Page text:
In the revolutionary way Peter has of getting me on board with things I’ve never cared about, I am learning to be a baseball bride. The man loves the Rockies, and somehow, against all odds, he’s got me drinking the purple KoolAid.
We went to see a game last week for Peter’s birthday. He’s a real deal fan, pretty much a charter season ticket holder. I’m pretty confident that as soon as they printed season tickets, a young and eager version of my man slept overnight on the sidewalk for the possibility to get tickets. He’s upgraded a bit each year of the last million years he’s had tickets, so now his seats are eight rows away from first base.
He pretty much owns Coors Field, from a relational standpoint. It’s like the whole place knows him. We had lunch at the Mountain Ranch Club overlooking the field, and the hostesses and servers were all eager to make sure Pete had the royal treatment. They know him at the concession stands. They know him at the t-shirt counters. After all, he was watching baseball games at this stadium while these ushers were still playing T-ball in the backyard.And now I get to be the cute girl in purple next to the guy who owns the place. It’s not a bad gig.
So, it was the top of the eighth inning, Colorado Rockies v. San Francisco Giants. Tomlinson took the plate. He hit a foul ball on an 84 MPH slider. (I’d like extra points right now for the knowledge I’ve attained. Please. Write down this date and how impressed you are.)
I had been given the only fair warning for sitting so close to the field: If a right-handed batter hits a foul ball, keep your eyes up because that ball is coming your way. It was a fair and accurate warning. That ball went high and wide, headed straight for me.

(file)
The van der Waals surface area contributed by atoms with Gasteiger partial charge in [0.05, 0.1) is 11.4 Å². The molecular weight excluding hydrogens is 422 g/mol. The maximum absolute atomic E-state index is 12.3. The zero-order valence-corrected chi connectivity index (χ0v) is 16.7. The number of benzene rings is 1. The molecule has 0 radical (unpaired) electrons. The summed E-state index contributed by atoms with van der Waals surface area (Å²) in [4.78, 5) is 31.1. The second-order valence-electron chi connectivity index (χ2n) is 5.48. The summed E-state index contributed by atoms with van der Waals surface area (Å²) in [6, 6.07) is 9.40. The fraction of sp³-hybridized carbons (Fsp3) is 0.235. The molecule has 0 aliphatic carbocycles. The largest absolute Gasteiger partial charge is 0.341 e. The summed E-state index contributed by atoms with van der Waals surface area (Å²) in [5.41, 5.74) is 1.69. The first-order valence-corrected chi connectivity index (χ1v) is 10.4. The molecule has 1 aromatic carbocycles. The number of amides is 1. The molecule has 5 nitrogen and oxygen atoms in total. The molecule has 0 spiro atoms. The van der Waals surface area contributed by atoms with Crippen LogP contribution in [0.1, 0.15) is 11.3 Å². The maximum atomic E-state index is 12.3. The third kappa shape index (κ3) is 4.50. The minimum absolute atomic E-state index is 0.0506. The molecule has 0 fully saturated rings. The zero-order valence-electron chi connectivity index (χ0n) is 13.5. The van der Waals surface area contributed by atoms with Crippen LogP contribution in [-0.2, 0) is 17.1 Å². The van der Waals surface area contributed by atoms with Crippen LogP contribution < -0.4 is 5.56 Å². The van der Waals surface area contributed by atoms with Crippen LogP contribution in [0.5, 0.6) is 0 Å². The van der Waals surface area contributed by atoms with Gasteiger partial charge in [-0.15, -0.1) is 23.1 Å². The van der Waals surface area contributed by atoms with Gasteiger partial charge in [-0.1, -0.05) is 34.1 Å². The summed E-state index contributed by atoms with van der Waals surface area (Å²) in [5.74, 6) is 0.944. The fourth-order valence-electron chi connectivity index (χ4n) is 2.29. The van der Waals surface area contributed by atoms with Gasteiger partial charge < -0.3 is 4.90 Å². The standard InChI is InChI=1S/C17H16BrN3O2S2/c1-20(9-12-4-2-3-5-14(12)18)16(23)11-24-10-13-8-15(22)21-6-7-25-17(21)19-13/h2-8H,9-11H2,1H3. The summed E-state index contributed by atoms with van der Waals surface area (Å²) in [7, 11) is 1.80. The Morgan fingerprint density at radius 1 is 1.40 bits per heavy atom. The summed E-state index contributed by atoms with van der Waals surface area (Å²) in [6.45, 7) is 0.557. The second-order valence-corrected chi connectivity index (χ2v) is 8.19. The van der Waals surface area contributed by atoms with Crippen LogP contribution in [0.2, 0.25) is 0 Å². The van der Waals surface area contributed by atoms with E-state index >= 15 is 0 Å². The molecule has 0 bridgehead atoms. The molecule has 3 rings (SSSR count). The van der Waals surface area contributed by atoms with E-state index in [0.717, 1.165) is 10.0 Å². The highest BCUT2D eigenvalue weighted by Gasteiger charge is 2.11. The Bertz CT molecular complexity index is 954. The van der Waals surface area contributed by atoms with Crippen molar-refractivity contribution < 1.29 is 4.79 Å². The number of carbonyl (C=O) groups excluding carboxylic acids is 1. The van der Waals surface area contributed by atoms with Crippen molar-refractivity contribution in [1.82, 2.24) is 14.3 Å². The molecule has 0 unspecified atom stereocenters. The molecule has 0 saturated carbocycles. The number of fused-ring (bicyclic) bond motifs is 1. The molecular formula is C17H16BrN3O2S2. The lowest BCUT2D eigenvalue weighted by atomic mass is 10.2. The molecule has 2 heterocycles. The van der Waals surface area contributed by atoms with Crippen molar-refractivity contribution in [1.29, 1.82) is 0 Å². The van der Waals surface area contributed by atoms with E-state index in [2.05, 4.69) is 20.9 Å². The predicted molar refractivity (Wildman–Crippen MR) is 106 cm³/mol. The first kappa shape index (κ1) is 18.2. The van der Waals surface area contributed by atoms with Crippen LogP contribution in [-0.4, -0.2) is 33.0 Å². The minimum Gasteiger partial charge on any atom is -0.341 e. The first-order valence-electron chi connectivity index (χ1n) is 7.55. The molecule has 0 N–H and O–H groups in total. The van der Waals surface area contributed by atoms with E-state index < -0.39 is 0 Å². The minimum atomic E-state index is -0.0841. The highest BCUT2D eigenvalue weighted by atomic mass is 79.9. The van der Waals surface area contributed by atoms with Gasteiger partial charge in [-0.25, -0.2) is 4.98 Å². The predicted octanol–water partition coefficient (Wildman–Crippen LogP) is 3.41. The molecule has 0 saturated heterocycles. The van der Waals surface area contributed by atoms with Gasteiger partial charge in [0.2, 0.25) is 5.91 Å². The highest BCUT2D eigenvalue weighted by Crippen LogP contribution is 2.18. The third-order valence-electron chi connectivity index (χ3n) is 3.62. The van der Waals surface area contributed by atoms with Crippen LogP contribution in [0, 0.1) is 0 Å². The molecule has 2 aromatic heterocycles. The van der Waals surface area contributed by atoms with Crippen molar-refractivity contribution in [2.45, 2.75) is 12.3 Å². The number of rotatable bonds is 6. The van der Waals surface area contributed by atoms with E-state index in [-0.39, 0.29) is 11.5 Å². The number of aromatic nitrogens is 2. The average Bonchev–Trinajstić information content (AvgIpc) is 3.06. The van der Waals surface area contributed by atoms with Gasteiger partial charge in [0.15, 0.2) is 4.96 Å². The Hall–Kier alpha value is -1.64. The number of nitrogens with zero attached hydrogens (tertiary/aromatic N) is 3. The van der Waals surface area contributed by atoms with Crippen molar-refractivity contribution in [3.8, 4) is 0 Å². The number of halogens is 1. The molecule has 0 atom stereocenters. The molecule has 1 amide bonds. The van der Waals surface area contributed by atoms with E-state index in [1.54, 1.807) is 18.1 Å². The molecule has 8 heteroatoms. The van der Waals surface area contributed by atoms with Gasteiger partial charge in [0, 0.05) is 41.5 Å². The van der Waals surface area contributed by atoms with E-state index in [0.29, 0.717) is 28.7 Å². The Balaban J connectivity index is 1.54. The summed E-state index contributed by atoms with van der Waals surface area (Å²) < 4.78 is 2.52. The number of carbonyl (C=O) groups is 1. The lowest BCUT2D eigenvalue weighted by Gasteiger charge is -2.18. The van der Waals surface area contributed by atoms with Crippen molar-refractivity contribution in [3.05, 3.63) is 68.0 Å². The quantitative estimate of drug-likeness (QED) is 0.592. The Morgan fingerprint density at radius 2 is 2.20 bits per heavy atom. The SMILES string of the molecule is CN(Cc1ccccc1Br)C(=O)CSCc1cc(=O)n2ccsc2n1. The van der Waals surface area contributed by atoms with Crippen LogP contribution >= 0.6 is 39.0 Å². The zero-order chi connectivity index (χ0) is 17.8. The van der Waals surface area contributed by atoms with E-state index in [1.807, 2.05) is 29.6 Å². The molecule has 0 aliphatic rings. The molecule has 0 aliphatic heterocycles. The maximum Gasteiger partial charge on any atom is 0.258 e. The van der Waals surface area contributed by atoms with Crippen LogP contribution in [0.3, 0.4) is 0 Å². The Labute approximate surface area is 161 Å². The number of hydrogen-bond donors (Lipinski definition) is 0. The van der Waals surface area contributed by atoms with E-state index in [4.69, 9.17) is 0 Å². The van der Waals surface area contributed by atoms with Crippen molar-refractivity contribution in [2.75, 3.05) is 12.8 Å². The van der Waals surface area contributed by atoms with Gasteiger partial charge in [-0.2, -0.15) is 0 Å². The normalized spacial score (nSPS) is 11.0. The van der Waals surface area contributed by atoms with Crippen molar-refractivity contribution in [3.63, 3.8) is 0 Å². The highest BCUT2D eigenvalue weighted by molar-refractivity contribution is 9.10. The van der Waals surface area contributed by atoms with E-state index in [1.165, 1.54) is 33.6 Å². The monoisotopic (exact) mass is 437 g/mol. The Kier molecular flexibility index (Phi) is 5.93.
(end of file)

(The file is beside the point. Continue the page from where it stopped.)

You guys, I can’t catch car keys. And now I was in the direct line of a foul ball from a major league hitter. I closed my eyes. I crouched and covered. Because I can’t be called upon to respond appropriately in the face of a baseball crisis.
And then I heard beside me—snap! The sound of a closed fist hitting a palm, except it wasn’t. It was a the sound of a Major League Baseball landing in Peter’s open hand. I knew he had caught it before I opened my eyes, and when I looked, he was holding the ball in the air in that winning way you do when you’re the catcher of the foul ball.
The crowd went wild around us. Fans were cheering. People were congratulating. And then ushers came to see if he needed ice, because a ball doesn’t usually land without a mitt and never leave a mark.
I felt like the high school girlfriend whose quarterback boyfriend scored the winning touchdown at the homecoming game. (Except exchange all of those metaphors for baseball and marriage analogies.) And Peter felt like the hero who stepped into the line of fire to save his bride from the ball that might have been her undoing.
Peter won the day. It was one of the coolest things I’ve ever been next to.